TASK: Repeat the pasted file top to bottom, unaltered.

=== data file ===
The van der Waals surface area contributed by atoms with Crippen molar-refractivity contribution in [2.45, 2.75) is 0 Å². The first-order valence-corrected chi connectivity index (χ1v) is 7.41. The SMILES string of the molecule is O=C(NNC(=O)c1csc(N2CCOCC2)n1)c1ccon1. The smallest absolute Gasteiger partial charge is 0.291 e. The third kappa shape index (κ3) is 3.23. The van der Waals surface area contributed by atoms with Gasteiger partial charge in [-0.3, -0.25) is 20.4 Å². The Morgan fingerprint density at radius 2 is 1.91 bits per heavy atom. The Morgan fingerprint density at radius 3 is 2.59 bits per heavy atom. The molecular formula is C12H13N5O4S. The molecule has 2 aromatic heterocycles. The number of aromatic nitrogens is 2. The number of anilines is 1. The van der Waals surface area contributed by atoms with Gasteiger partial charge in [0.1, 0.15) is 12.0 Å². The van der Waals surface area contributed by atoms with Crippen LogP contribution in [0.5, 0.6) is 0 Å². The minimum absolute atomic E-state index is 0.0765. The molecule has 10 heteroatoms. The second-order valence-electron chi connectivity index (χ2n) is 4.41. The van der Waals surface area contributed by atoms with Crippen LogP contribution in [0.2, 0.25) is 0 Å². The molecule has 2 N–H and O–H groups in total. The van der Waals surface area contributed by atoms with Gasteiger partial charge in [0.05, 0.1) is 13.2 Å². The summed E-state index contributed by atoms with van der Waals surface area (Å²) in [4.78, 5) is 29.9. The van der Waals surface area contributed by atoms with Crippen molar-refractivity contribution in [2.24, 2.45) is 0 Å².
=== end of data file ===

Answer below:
The van der Waals surface area contributed by atoms with Crippen molar-refractivity contribution in [2.45, 2.75) is 0 Å². The first-order valence-corrected chi connectivity index (χ1v) is 7.41. The SMILES string of the molecule is O=C(NNC(=O)c1csc(N2CCOCC2)n1)c1ccon1. The smallest absolute Gasteiger partial charge is 0.291 e. The third kappa shape index (κ3) is 3.23. The van der Waals surface area contributed by atoms with Gasteiger partial charge in [-0.3, -0.25) is 20.4 Å². The Morgan fingerprint density at radius 2 is 1.91 bits per heavy atom. The Morgan fingerprint density at radius 3 is 2.59 bits per heavy atom. The molecular formula is C12H13N5O4S. The molecule has 2 aromatic heterocycles. The number of aromatic nitrogens is 2. The number of anilines is 1. The van der Waals surface area contributed by atoms with Gasteiger partial charge in [0.1, 0.15) is 12.0 Å². The van der Waals surface area contributed by atoms with Crippen LogP contribution in [0.5, 0.6) is 0 Å². The minimum absolute atomic E-state index is 0.0765. The molecule has 10 heteroatoms. The second-order valence-electron chi connectivity index (χ2n) is 4.41. The van der Waals surface area contributed by atoms with Crippen LogP contribution in [0.2, 0.25) is 0 Å². The molecule has 2 N–H and O–H groups in total. The van der Waals surface area contributed by atoms with Gasteiger partial charge in [0.05, 0.1) is 13.2 Å². The summed E-state index contributed by atoms with van der Waals surface area (Å²) in [4.78, 5) is 29.9. The van der Waals surface area contributed by atoms with Crippen molar-refractivity contribution in [2.24, 2.45) is 0 Å².